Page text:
Scott Parker is in the form of his life. Playing a key role this season in Tottenham Hotspur’s title challenge, the midfield general is widely suggested to be a favourite in another more individual race: for the England team captaincy.
Since joining Spurs in August 2011, the player has not looked back. Part of a team that includes the attacking talent of Welsh winger Gareth Bale, Togo target man Emmanuel Adebayor and fellow England internationals Jermain Defoe and Aaron Lennon, Parker’s job is to consistently provide a screen for the defence and to allow the forward players to attack—something that he does excellently.
Parker’s job seems to be simple—but it’s really far more valuable and complex than it looks to be at face value. In a game where fans want to be on the edges of their seats watching dynamic wing play and cutting-edge passing, a defensive stalwart like Parker could be overlooked. It’s a real testament to his ability that the man is now a star in his own right through carefully shielding the defence, breaking down opposing attacking plays and keeping his passing easy and smooth.
It is for his consistency and mature talent that the 31-year-old was rewarded with last season’s Football Writer’s Association Player of the Year award. Parker, at the time, had been captain ofWest Ham United, who had eventually conceded their place in the Premier League after a season of struggle. The award was a testament to the personal skill and attitude of a captain that led from the front and almost single-handedly saved his sinking team from relegation.
The popular midfielder has been recognised as an established player for far longer than that, however. Parker made his debut in 1997 at Charlton Athletic as a 16-year-old prodigy, and he has, since then, had faith placed in him from almost all of his managers.
After 145 games for Charlton, and having been capped by England, the years following 2003 saw him join Chelsea for a prolonged time of being on the fringe of Roman Abramovich’s revolution. He then spent a couple of years at Newcastle United from 2005, captaining the St James' Park team for a time as a once again established first-team player, before he moved back to London to play for West Ham in 2007.
Throughout his career, Parker has been capped only 10 times by England—a measly total compared to other established England players, such as Steven Gerrard (with 89) for example. This fact is something that may count against him in the minds of some commentators. I’d say, however, that the stat should not be important in deciding the next permanent England captain.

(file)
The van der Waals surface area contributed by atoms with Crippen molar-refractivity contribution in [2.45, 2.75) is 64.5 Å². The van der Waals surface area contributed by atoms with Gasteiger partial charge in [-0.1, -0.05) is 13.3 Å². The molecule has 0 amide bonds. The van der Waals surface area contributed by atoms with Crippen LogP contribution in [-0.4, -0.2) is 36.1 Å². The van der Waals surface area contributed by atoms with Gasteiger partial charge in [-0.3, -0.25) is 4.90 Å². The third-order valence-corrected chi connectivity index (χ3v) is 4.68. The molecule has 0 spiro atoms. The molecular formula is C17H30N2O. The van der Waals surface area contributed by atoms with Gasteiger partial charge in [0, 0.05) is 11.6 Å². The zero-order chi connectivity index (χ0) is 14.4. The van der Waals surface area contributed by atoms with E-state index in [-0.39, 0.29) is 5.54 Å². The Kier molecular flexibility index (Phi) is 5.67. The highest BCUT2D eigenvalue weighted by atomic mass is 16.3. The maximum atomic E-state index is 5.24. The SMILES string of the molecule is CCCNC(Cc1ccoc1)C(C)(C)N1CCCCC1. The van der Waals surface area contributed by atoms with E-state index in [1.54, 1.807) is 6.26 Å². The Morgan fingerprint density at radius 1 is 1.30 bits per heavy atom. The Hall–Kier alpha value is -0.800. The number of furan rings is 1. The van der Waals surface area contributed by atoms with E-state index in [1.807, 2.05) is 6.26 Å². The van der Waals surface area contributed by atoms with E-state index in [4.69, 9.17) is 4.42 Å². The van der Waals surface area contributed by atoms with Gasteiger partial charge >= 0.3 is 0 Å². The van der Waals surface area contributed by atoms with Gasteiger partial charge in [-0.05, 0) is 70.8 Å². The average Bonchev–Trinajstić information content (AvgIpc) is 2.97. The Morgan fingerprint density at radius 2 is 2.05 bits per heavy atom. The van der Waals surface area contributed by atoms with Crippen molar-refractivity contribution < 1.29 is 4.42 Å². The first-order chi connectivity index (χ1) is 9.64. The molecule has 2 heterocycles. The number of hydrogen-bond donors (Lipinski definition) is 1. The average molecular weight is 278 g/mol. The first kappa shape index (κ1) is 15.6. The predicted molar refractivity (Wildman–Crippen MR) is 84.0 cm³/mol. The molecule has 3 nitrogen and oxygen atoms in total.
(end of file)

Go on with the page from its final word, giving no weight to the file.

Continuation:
What is vital now is to appoint a player to the role who will act as a respectable and inspirational leader. Following the racism scandal with John Terry (not to mention countless other accusations that we’ve heard before with the ex-captain and other senior England players) the FA and the new manager of the team, whether he is current Spurs manager Harry Redknapp or not, will be keen to have a committed captain appointed for the Euro 2012 championships and beyond.
Parker offers, besides brilliant talent, a clean-cut image (something key when regarding the shame of some other England "stars"), almost universal esteem and a seemingly high standing amongst his colleagues. He has also recently proved himself at international level, winning the man-of-the-match laurels for his performance in England’s 1-0 win over world champions Spain last November.
Would Scott Parker make the best England captain?
If you were to watch the player closely in a Tottenham game, you would see him constantly providing support to his teammates—whether he is encouraging them after poor lapses of concentration or congratulating them after scoring. He isn’t the official captain at Spurs, but he is clearly a leader.
He also seems like a blast from the past: a Premier League footballer who wears plain-looking black boots and insists on tucking his shirt into his shorts and looking trim. It’s not that much of a crucial point, but it is evidence of his professionalism and no-frills persona—something that so many modern prima donna players could learn from.
Already tipped for the Spurs Player of the Season award in late February, after winning four out of five of the team’s Player of the Month awards so far, Parker has in a matter of months endeared himself completely to everyone associated with the club. The all-action, tough-tackling midfielder has already become on the first names on Harry Redknapp's teamsheet.
And, although he is now 31, he is showing no signs of slowing down and worsening as a player; his stable role, relying on stamina and strength and not pace, and his reliable talent and personality, mean that he will surely be as effective in a few years as he is now—something that will appeal and that England will acknowledge.
Former England manager Terry Venables said in a recent column, "There is no reason why [Parker] should not be first leading England out of the dressing room,"—a thought that I’m happily echoing. There seems to be no more sensible option for an outstanding captain than Parker.
The England team needs now to be looking to the future and a fresh admirable status as the national squad of a proud country. In the past there have been so many mishaps, and so many letdowns, but appointing Parker as captain would surely be a great move in the right direction.